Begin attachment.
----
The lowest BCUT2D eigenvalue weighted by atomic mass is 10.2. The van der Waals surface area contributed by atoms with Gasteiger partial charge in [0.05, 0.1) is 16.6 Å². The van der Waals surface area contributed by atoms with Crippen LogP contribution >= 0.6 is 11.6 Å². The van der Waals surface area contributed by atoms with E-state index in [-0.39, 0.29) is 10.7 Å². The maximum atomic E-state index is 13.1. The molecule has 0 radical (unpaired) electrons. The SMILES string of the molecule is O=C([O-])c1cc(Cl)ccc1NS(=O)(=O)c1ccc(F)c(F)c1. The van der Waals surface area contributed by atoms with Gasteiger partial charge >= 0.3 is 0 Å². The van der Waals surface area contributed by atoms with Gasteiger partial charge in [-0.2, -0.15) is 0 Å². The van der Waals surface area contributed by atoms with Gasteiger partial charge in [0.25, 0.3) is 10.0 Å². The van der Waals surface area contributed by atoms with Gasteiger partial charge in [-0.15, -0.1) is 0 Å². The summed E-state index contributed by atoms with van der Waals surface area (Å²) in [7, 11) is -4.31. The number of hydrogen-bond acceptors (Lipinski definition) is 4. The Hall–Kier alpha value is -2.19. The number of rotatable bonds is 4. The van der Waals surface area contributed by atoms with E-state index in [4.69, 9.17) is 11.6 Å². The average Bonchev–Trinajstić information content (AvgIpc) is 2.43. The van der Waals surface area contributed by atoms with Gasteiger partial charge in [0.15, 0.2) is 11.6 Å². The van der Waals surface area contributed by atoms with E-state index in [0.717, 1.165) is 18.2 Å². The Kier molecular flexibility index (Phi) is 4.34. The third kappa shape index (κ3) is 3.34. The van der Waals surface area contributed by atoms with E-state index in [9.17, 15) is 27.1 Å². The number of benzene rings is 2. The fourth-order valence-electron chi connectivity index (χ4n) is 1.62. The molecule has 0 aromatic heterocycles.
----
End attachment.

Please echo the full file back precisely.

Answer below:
The lowest BCUT2D eigenvalue weighted by atomic mass is 10.2. The van der Waals surface area contributed by atoms with Gasteiger partial charge in [0.05, 0.1) is 16.6 Å². The van der Waals surface area contributed by atoms with Crippen LogP contribution >= 0.6 is 11.6 Å². The van der Waals surface area contributed by atoms with E-state index in [-0.39, 0.29) is 10.7 Å². The maximum atomic E-state index is 13.1. The molecule has 0 radical (unpaired) electrons. The SMILES string of the molecule is O=C([O-])c1cc(Cl)ccc1NS(=O)(=O)c1ccc(F)c(F)c1. The van der Waals surface area contributed by atoms with Gasteiger partial charge >= 0.3 is 0 Å². The van der Waals surface area contributed by atoms with Gasteiger partial charge in [-0.2, -0.15) is 0 Å². The van der Waals surface area contributed by atoms with Gasteiger partial charge in [0.25, 0.3) is 10.0 Å². The van der Waals surface area contributed by atoms with Gasteiger partial charge in [-0.15, -0.1) is 0 Å². The summed E-state index contributed by atoms with van der Waals surface area (Å²) in [7, 11) is -4.31. The number of hydrogen-bond acceptors (Lipinski definition) is 4. The Hall–Kier alpha value is -2.19. The number of rotatable bonds is 4. The van der Waals surface area contributed by atoms with E-state index in [4.69, 9.17) is 11.6 Å². The average Bonchev–Trinajstić information content (AvgIpc) is 2.43. The van der Waals surface area contributed by atoms with Gasteiger partial charge in [0.15, 0.2) is 11.6 Å². The van der Waals surface area contributed by atoms with E-state index in [0.717, 1.165) is 18.2 Å². The Kier molecular flexibility index (Phi) is 4.34. The third kappa shape index (κ3) is 3.34. The van der Waals surface area contributed by atoms with E-state index in [9.17, 15) is 27.1 Å². The number of benzene rings is 2. The fourth-order valence-electron chi connectivity index (χ4n) is 1.62. The molecule has 0 aromatic heterocycles.